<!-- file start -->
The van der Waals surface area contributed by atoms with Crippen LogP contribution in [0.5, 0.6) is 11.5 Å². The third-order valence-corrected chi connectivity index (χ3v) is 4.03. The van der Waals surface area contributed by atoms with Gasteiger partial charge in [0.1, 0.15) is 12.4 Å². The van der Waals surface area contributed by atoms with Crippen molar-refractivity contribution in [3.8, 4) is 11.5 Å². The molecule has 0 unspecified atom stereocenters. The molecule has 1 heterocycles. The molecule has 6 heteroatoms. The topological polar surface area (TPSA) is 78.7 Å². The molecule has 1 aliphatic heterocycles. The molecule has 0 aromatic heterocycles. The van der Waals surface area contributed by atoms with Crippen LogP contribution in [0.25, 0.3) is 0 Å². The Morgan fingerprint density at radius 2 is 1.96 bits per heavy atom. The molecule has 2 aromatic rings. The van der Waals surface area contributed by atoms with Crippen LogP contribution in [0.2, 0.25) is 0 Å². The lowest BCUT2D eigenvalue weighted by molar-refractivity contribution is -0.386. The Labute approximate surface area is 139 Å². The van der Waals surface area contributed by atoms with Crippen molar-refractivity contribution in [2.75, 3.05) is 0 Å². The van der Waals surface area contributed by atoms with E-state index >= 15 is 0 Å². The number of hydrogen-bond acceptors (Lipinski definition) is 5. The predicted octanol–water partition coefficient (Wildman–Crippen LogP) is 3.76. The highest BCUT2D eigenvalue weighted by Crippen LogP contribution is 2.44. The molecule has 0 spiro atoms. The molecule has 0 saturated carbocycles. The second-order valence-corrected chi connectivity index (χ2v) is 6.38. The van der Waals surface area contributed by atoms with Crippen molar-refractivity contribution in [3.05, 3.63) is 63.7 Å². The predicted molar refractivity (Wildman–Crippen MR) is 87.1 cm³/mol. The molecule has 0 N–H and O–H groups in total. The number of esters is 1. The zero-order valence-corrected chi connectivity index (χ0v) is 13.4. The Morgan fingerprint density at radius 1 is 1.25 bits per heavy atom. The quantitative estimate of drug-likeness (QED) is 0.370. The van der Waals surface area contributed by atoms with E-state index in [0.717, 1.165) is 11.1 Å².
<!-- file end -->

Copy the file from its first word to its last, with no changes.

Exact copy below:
The van der Waals surface area contributed by atoms with Crippen LogP contribution in [0.5, 0.6) is 11.5 Å². The third-order valence-corrected chi connectivity index (χ3v) is 4.03. The van der Waals surface area contributed by atoms with Gasteiger partial charge in [0.1, 0.15) is 12.4 Å². The van der Waals surface area contributed by atoms with Crippen molar-refractivity contribution in [3.8, 4) is 11.5 Å². The molecule has 0 unspecified atom stereocenters. The molecule has 1 heterocycles. The molecule has 6 heteroatoms. The topological polar surface area (TPSA) is 78.7 Å². The molecule has 1 aliphatic heterocycles. The molecule has 0 aromatic heterocycles. The van der Waals surface area contributed by atoms with Crippen LogP contribution in [0.25, 0.3) is 0 Å². The Morgan fingerprint density at radius 2 is 1.96 bits per heavy atom. The molecule has 2 aromatic rings. The van der Waals surface area contributed by atoms with Crippen LogP contribution in [0.2, 0.25) is 0 Å². The lowest BCUT2D eigenvalue weighted by molar-refractivity contribution is -0.386. The Labute approximate surface area is 139 Å². The van der Waals surface area contributed by atoms with Crippen molar-refractivity contribution in [2.75, 3.05) is 0 Å². The van der Waals surface area contributed by atoms with E-state index >= 15 is 0 Å². The number of hydrogen-bond acceptors (Lipinski definition) is 5. The predicted octanol–water partition coefficient (Wildman–Crippen LogP) is 3.76. The highest BCUT2D eigenvalue weighted by Crippen LogP contribution is 2.44. The molecule has 0 spiro atoms. The molecule has 0 saturated carbocycles. The second-order valence-corrected chi connectivity index (χ2v) is 6.38. The van der Waals surface area contributed by atoms with Crippen molar-refractivity contribution in [3.05, 3.63) is 63.7 Å². The predicted molar refractivity (Wildman–Crippen MR) is 87.1 cm³/mol. The molecule has 0 N–H and O–H groups in total. The number of esters is 1. The zero-order valence-corrected chi connectivity index (χ0v) is 13.4. The Morgan fingerprint density at radius 1 is 1.25 bits per heavy atom. The quantitative estimate of drug-likeness (QED) is 0.370. The van der Waals surface area contributed by atoms with E-state index in [0.717, 1.165) is 11.1 Å².